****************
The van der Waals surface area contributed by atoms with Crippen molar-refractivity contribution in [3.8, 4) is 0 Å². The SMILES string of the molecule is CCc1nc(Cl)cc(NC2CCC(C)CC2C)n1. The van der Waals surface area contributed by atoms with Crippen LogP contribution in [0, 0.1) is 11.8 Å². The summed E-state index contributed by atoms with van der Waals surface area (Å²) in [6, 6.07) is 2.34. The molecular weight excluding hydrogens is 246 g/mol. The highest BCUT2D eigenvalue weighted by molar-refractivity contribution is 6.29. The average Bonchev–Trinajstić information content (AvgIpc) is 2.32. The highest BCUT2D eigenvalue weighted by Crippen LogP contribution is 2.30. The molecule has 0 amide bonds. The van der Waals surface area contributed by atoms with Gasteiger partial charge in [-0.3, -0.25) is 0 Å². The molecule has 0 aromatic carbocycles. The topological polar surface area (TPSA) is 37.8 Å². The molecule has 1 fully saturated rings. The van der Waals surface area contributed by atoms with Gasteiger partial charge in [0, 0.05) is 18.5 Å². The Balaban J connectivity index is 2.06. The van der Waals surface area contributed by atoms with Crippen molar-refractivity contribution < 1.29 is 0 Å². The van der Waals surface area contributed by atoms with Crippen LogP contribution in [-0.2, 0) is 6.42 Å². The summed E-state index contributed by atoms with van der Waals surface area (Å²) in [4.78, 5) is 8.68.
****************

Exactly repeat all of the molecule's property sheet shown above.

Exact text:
The van der Waals surface area contributed by atoms with Crippen molar-refractivity contribution in [3.8, 4) is 0 Å². The SMILES string of the molecule is CCc1nc(Cl)cc(NC2CCC(C)CC2C)n1. The van der Waals surface area contributed by atoms with Crippen LogP contribution in [0, 0.1) is 11.8 Å². The summed E-state index contributed by atoms with van der Waals surface area (Å²) in [6, 6.07) is 2.34. The molecular weight excluding hydrogens is 246 g/mol. The highest BCUT2D eigenvalue weighted by molar-refractivity contribution is 6.29. The average Bonchev–Trinajstić information content (AvgIpc) is 2.32. The highest BCUT2D eigenvalue weighted by Crippen LogP contribution is 2.30. The molecule has 0 amide bonds. The van der Waals surface area contributed by atoms with Gasteiger partial charge in [-0.3, -0.25) is 0 Å². The molecule has 0 aromatic carbocycles. The topological polar surface area (TPSA) is 37.8 Å². The molecule has 1 fully saturated rings. The van der Waals surface area contributed by atoms with Gasteiger partial charge in [0, 0.05) is 18.5 Å². The Balaban J connectivity index is 2.06. The van der Waals surface area contributed by atoms with Crippen molar-refractivity contribution < 1.29 is 0 Å². The van der Waals surface area contributed by atoms with Crippen LogP contribution in [-0.2, 0) is 6.42 Å². The summed E-state index contributed by atoms with van der Waals surface area (Å²) in [4.78, 5) is 8.68.